Nick owns his own business. If he doesn’t work, he doesn’t get paid. Just thinking about having a baby and how we would pay for it put a strain on our marriage. Lack of community plus lack of government support makes a perfect storm of shittiness for young couples looking to have children.
On top of that, too many Americans are working more hours than ever before. We stare at our screens when we aren’t at work and ignore our spouses. Quality time equals binge-watching mediocre television. We claim we want a work-life balance, but we don’t do enough to make that actually happen.
The paradox is that American culture still celebrates marriage as one of the most important things a woman will ever do. That’s a lot of pressure without a lot of support.
Where do they get marriage right, in your opinion?
Northern Europe, without a doubt. Their divorce rate is about the same as ours but they just have a more relaxed outlook on partnership that puts less pressure on a marriage to be a certain way.
Equality is deeply ingrained in their cultures and it feels like much less of a struggle to find a balance. They also have a strong government safety net that helps protect a marriage. Knowing you have healthcare and paid time off make a huge difference.
I’m also in love with the Danes' attitudes about how creating a cozy home can lead to a happier and more satisfied marriage.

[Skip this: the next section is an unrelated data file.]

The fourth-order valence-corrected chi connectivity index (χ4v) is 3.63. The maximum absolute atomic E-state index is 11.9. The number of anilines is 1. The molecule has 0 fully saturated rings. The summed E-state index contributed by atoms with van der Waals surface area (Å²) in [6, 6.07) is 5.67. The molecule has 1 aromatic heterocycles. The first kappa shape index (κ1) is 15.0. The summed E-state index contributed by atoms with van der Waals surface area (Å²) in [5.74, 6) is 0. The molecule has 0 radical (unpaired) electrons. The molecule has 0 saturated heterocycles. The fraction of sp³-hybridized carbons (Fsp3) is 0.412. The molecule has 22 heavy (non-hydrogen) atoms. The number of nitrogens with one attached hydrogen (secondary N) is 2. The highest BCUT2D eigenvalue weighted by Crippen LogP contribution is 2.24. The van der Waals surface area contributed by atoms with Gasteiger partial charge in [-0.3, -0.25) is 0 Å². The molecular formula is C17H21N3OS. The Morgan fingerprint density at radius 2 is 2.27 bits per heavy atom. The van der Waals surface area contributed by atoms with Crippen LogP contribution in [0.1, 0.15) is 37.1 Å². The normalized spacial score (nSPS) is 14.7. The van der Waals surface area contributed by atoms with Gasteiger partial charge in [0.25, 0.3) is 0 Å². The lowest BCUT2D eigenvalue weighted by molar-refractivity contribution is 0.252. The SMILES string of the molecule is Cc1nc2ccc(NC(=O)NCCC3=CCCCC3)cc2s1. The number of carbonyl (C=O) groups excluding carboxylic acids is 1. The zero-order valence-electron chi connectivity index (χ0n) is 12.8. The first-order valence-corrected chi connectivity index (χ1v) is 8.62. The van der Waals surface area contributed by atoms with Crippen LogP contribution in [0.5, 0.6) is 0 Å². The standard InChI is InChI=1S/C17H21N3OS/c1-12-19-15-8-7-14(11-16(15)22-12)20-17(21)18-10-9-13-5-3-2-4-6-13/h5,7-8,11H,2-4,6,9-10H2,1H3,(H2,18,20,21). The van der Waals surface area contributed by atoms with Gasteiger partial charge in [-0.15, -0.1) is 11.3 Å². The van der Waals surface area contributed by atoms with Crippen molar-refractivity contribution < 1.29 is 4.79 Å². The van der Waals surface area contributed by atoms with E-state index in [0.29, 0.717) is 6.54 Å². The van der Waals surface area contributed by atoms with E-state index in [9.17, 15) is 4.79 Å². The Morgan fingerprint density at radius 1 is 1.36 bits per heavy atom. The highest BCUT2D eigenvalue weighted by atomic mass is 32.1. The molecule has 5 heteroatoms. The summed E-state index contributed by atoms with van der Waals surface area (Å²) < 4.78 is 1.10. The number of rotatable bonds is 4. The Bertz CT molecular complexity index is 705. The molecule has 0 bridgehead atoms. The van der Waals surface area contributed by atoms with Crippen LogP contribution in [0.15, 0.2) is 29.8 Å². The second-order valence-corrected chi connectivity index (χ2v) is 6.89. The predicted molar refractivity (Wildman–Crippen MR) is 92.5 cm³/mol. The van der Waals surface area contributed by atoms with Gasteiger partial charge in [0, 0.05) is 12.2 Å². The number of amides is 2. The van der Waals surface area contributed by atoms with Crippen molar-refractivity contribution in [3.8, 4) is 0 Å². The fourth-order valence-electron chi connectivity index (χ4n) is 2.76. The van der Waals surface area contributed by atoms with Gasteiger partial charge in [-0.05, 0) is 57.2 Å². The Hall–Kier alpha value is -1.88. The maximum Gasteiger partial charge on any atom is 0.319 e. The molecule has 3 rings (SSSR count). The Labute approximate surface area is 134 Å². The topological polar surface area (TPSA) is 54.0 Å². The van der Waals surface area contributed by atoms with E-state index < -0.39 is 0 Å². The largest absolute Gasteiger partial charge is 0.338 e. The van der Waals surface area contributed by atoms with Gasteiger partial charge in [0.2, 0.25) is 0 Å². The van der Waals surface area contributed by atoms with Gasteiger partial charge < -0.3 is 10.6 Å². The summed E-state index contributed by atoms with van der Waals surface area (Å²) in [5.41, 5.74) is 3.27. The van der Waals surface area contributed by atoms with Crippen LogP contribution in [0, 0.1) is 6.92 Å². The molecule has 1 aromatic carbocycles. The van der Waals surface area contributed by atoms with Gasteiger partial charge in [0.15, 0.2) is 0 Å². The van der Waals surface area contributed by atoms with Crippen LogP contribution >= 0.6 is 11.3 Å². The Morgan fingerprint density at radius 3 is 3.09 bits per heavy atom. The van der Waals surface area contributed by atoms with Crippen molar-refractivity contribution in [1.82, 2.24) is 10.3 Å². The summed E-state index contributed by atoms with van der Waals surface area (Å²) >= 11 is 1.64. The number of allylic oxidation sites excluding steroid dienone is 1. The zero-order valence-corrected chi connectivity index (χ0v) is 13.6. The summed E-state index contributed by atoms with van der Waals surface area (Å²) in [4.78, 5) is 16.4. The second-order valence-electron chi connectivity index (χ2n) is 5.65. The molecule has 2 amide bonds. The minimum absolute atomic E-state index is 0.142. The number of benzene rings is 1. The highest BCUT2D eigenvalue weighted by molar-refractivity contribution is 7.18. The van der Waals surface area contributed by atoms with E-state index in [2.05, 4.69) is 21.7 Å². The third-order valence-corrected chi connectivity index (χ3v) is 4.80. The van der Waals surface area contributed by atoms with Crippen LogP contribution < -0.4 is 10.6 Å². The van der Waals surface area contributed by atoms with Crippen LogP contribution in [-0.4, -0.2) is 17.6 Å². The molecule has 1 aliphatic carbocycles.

We spent a lot of time in Denmark learning about the concept of hygge, the idea of cultivating warmth, happiness, and coziness in all aspects of your life, and figuring out how this applies to a marriage. The Danes believe in creating a cozy and happy home in order to have the kind of space you want to nest in with your new spouse. When I first got married I was working 80-hour weeks. We’d just bought our first home and had no furniture (because we used our entire savings to buy the house). The Danes taught us to take the time to make our home a place where we wanted to be, where we could have dinners just the two of us, and completely let go of the stress of the outside world to truly connect and enjoy ourselves.
What was the most important piece of relationship advice you gleaned from your travels?
You need to stay your own person. I heard this over and over again in every single culture, even the more conservative ones. You have to maintain your own life outside of the marriage or your marriage is much more likely to fail.
I spent a lot of time talking to Orthodox Jewish women in Jerusalem. I wanted to know how they kept their marriages strong and their families safe in the face of constant political and social upheaval. What we talked about the most was self-care, taking the time to take care of yourself before you try to take care of a partner or your family so that you can stay strong and centered.
If you could give one piece of marriage advice to newly-engaged couples, what would it be?
Get rid of your expectations. Too many good relationships suffer because one spouse has extreme expectations for what they’ll get out of a relationship or how it’ll look. At one point while reporting this book, I was spending time with women in a small village on the Brahmaputra River in India, a river that regularly floods and washes away entire villages. I told them that Americans think marriage is such hard work. They laughed and laughed. They said we were just silly. Why couldn’t we be grateful for the things we did have? Their entire lives could be uprooted in a flash flood. They had a better perspective than most of my incredibly privileged friends and family members.